A lot of keyboards now have multimedia hot keys on them. For example, most of the Logitech keyboards have the ability to mute the sound and turn the volume up or down. It is possible to use them under X on Linux.
Keyboard keys pass through a ludicrous number of different remappings on Linux before X applications receive them.
But they’re not “remapped” at all. The XServer has to communicate back to the XClient (via the window manager) the key that was pressed. This isn’t remapping whatsoever.
- The keyboard generates scancodes
- The Linux console driver remaps these to Linux keycodes (see /usr/include/linux/input.h)
- The X keyboard/kdb performs a HARD-CODED map to X keycodes
- The X server performs a mapping from X keycode to Key Symbol
But, being Linux, there is more than one way to do it.
- The keyboard generates scancodes
- The Linux event driver converts these to key events
- The X evdev driver converts events to keycodes
- The X server performs a mapping from X keycode to KeySym(bol)
I can’t get this second way to do anything with extended keys. The first way works, but there are lots of different maps to configure. Ideally, the aim is to get correct KeySyms to be generated by X when the key is pressed. This will allow all X clients to act on these keys in the expected way.
Finding where extended keys are failing
Run xev from a console. With the mouse pointer over the small white window, pressing the key you want should generate a Key Event in the window. This will list the X keycode and the name of the keysym, if there is one, or NoSymbol otherwise.
If no event is generated, X isn’t receiving the event, and your kernel scancode mapping is broken.
If the wrong KeySyms are coming out, your X keyboard map may be wrong. You should experiment with setxkbmap to find the correct keyboard layout. Not all keyboards will have a layout configured; you may have to add a new one in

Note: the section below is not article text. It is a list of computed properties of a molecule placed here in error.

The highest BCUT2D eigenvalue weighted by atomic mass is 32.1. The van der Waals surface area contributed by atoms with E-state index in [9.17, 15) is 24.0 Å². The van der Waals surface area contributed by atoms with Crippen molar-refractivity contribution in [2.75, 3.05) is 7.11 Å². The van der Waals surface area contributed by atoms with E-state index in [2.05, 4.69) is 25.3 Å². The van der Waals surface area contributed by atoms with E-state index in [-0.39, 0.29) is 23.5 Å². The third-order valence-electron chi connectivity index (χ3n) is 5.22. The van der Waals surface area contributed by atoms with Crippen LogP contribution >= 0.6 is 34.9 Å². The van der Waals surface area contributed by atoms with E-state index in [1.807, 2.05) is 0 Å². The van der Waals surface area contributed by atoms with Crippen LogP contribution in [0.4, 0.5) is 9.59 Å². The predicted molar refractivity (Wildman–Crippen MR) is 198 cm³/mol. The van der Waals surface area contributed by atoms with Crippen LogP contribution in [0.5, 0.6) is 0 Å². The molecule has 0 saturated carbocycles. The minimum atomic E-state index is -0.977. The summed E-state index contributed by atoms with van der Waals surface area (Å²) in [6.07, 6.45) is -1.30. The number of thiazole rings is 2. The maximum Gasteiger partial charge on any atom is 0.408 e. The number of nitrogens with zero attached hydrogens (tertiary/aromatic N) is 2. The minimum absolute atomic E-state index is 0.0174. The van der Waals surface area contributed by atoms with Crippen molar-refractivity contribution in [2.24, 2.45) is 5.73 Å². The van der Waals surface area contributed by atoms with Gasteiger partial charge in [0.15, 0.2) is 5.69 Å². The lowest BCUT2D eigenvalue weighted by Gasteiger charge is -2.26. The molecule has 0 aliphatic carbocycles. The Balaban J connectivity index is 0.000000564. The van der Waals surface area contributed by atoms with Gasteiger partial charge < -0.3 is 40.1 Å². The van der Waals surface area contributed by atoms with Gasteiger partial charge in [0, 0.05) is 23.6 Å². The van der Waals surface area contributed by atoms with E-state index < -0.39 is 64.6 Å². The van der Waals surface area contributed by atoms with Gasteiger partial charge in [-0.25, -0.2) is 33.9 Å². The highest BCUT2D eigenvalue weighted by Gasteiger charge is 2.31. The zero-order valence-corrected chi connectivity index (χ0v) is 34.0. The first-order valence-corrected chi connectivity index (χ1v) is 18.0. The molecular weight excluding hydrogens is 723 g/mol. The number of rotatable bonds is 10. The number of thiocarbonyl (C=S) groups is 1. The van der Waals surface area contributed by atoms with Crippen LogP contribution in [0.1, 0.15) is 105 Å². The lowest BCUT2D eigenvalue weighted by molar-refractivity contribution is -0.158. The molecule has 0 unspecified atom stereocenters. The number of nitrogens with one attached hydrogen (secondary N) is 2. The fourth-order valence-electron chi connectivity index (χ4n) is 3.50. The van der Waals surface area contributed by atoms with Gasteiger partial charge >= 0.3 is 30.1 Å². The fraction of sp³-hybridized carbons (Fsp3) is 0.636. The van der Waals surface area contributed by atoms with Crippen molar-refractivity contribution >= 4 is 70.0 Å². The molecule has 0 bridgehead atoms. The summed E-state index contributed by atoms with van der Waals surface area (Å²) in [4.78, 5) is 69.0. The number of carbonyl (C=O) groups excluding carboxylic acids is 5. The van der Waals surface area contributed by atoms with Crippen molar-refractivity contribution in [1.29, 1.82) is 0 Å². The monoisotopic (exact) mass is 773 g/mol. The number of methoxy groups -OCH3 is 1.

/usr/share/X11/xkb/symbols/inet. If your keyboard map is right, this could be caused by the kernel scancode mapping simply being incorrect.
Fixing an incorrect kernel scancode mapping
If your keyboard is available in Xkb, but the kernel scancode mapping is wrong, it is possible to reconfigure this map, preferably by writing an init script to do so.
- Deduce the X keycode the key SHOULD generate by reference to
- Refer to the table below to derive the kernel keycode it should have generated (this is the HARD-CODED map AIUI). If this doesn’t match up, more or less, with /usr/include/linux/input.h, it’s likely it’s the X mapping which is wrong.
- Run showkey -s at a text console to determine the scancode generated when you press the key
- Run setkeycodes <scancode> <kernel keycode> to set that mapping. Add this line to a script.
- Pressing the key should now produce the correct KeySym in X.
|X code||Kernel Code|
Other software packages
If X is providing correct Keysyms for your extended keys, most X clients can accept the extended keys directly. In particular, KDE “Input Actions”, KDE Applications’ “Global Shortcuts” settings or Beryl/Compiz’s “Settings Manager” can be configured to act directly on Keysyms.
If KeySyms aren’t coming out correctly, a package called hotkeys can be quite easily configured to respond to X keycodes instead of KeySyms, as long as they generate events.